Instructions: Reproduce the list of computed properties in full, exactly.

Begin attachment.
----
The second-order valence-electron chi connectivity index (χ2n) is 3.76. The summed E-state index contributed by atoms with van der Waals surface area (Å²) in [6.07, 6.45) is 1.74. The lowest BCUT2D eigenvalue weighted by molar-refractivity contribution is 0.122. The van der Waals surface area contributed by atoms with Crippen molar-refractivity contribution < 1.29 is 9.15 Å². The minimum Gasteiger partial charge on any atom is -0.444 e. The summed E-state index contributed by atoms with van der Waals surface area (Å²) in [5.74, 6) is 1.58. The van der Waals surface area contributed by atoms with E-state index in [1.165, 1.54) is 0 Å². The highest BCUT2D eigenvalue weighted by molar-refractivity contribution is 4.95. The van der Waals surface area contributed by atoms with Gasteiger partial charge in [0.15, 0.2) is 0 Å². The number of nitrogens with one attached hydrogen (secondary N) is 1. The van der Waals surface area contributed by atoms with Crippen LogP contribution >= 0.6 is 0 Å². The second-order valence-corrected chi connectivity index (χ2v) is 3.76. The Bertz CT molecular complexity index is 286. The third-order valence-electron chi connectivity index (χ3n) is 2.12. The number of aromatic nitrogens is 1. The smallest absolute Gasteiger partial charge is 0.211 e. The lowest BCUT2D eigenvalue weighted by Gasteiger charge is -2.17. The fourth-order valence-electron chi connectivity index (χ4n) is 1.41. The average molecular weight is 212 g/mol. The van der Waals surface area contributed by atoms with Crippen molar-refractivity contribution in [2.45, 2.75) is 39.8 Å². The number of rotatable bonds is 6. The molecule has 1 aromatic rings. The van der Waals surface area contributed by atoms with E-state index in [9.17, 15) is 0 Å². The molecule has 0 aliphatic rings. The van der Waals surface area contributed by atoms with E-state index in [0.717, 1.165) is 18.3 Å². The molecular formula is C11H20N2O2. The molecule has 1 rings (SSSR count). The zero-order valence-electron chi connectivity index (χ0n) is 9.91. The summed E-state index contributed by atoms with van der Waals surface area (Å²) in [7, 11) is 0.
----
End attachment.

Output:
The second-order valence-electron chi connectivity index (χ2n) is 3.76. The summed E-state index contributed by atoms with van der Waals surface area (Å²) in [6.07, 6.45) is 1.74. The lowest BCUT2D eigenvalue weighted by molar-refractivity contribution is 0.122. The van der Waals surface area contributed by atoms with Crippen molar-refractivity contribution < 1.29 is 9.15 Å². The minimum Gasteiger partial charge on any atom is -0.444 e. The summed E-state index contributed by atoms with van der Waals surface area (Å²) in [5.74, 6) is 1.58. The van der Waals surface area contributed by atoms with E-state index in [1.165, 1.54) is 0 Å². The highest BCUT2D eigenvalue weighted by molar-refractivity contribution is 4.95. The van der Waals surface area contributed by atoms with Gasteiger partial charge in [0.15, 0.2) is 0 Å². The number of nitrogens with one attached hydrogen (secondary N) is 1. The van der Waals surface area contributed by atoms with Crippen LogP contribution >= 0.6 is 0 Å². The second-order valence-corrected chi connectivity index (χ2v) is 3.76. The Bertz CT molecular complexity index is 286. The third-order valence-electron chi connectivity index (χ3n) is 2.12. The number of aromatic nitrogens is 1. The smallest absolute Gasteiger partial charge is 0.211 e. The lowest BCUT2D eigenvalue weighted by Gasteiger charge is -2.17. The fourth-order valence-electron chi connectivity index (χ4n) is 1.41. The average molecular weight is 212 g/mol. The van der Waals surface area contributed by atoms with Crippen molar-refractivity contribution in [2.45, 2.75) is 39.8 Å². The number of rotatable bonds is 6. The molecule has 1 aromatic rings. The van der Waals surface area contributed by atoms with E-state index in [9.17, 15) is 0 Å². The molecule has 0 aliphatic rings. The van der Waals surface area contributed by atoms with E-state index in [0.717, 1.165) is 18.3 Å². The molecular formula is C11H20N2O2. The molecule has 1 rings (SSSR count). The zero-order valence-electron chi connectivity index (χ0n) is 9.91. The summed E-state index contributed by atoms with van der Waals surface area (Å²) in [7, 11) is 0.